Monday, July 11, 2011

And they should...

In a recent article in The Daily ("Body Politics: No Choice At All," originally published February 12, 2011), writer Jessica Valenti argued that many writers, activists, and general thinkers of the "Pro-Life" cause need to change their position: it is troublesome, says Valenti, that some think that the women who have abortions should face some sort of judicial consequences for their choice.

Let's give Valenti credit for this: she is consistent with her "Pro-Choice" view that the abortion of an unborn child is not, in fact, the taking of a life-- and thus bears no criminal penalty.

Let's give her credit for this also: she is right in pointing out the general inconsistency that many on the "Pro-Life" side exercise when they ignore the need for judicial consequences for all involved parties.

The argument against an criminal charges for aborting mothers is that they are "victims" of a coercive and manipulative system. They are the prey of cruel, heartless baby-killers masquerading as doctors, and they don't really know what they are doing. It would be unfair, the argument goes, to bring any charges against those who were functionally ignorant of the biological or ethical consequences of their acts.

It only took a couple of semesters in college for me to know better. I began college majoring in Theater, and my fellow Theater students were about as diverse as I could possibly imagine; I was quickly exposed to a variety of alternative views on politics, ethics, and relationships. Some of my classmates were surprisingly promiscuous-- yet some of the female students I knew found birth control and contraceptives to be inconvenient and troublesome. Thus, I knew of at least a few women who elected to gamble with unprotected sex, and abortion was the ideal solution to any unwanted consequences of their choices. They weren't unaware of what this procedure entailed; some had been through it more than a couple of times.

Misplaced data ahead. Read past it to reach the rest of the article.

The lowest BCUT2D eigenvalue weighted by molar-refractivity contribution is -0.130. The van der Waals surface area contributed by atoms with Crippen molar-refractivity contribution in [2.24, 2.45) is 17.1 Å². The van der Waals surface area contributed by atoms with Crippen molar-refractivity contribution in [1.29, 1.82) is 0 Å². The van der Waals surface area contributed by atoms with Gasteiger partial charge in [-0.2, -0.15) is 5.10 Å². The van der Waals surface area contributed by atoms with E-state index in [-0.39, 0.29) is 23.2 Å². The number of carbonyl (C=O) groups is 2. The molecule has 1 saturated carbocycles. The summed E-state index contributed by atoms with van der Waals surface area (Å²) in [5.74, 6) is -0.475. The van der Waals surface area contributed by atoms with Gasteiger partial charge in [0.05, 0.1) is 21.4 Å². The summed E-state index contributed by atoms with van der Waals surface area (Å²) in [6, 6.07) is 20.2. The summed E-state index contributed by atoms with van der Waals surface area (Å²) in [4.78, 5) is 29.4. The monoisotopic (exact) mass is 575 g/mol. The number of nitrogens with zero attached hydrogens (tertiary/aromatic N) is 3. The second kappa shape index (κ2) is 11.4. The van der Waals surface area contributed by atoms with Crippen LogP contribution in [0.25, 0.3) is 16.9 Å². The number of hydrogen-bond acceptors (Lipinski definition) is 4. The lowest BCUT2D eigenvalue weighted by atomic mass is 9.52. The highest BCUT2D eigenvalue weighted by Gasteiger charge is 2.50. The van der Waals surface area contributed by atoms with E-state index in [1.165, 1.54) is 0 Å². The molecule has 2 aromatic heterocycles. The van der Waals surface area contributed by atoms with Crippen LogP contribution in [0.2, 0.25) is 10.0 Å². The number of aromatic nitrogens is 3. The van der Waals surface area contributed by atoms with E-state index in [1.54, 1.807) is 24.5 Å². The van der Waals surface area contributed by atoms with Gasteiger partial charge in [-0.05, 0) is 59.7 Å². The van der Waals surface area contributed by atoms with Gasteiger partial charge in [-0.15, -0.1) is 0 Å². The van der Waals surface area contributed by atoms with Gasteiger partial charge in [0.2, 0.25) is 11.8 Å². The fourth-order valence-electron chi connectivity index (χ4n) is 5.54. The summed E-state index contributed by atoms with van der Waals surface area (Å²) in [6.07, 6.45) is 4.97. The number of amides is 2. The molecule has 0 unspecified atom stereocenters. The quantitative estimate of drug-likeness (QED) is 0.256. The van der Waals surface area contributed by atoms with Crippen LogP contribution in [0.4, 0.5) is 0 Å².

This may not be the normal course of events; indeed, my friends and acquaintances may be quite exceptional. In actuality, I believe that the women I knew and described above are not nearly as exceptional as most of us would prefer to think. Either way, I believe we are far too condescending toward women when we treat them as "ignorant" victims.

As a counter-example: the "Pro-Life" movement (such as it is) sometimes uses terms like "holocaust" in association with the large numbers of babies that are aborted annually. Of course, those numbers are horrifying, and insofar as a holocaust (in strict definition) is "destruction or slaughter on a mass scale," then surely, if unborn babies are living humans (which I believe they are), the high rates of abortion amount to a holocaust.

In the wake of the event known as "The Holocaust" we quickly learned how unambiguous our ethical stance on this question should be: those who participated at some level in the killing of millions were not allowed to plead that they were ignorant, nor could they cast the blame on those in positions of authority or superior knowledge. As participants, they were deemed to be accessories to murder or, in fact, murderers.

Why do we view aborting women as if they are uniformly blameless? Surely a functioning justice system would weed out those who were/are, and would determine fair punishment for those who were/are not. Regardless, however, we must have a higher view of life-- especially the lives of the women making the choices about abortion-- than the inconsistent position of a typical "Pro-Lifer" seems to espouse.

Jessica Valenti challenges that a consistent application of the Pro-Life position means that women who have abortions should face criminal consequences: "If abortion becomes illegal, women will go to jail." She is right... and they should.

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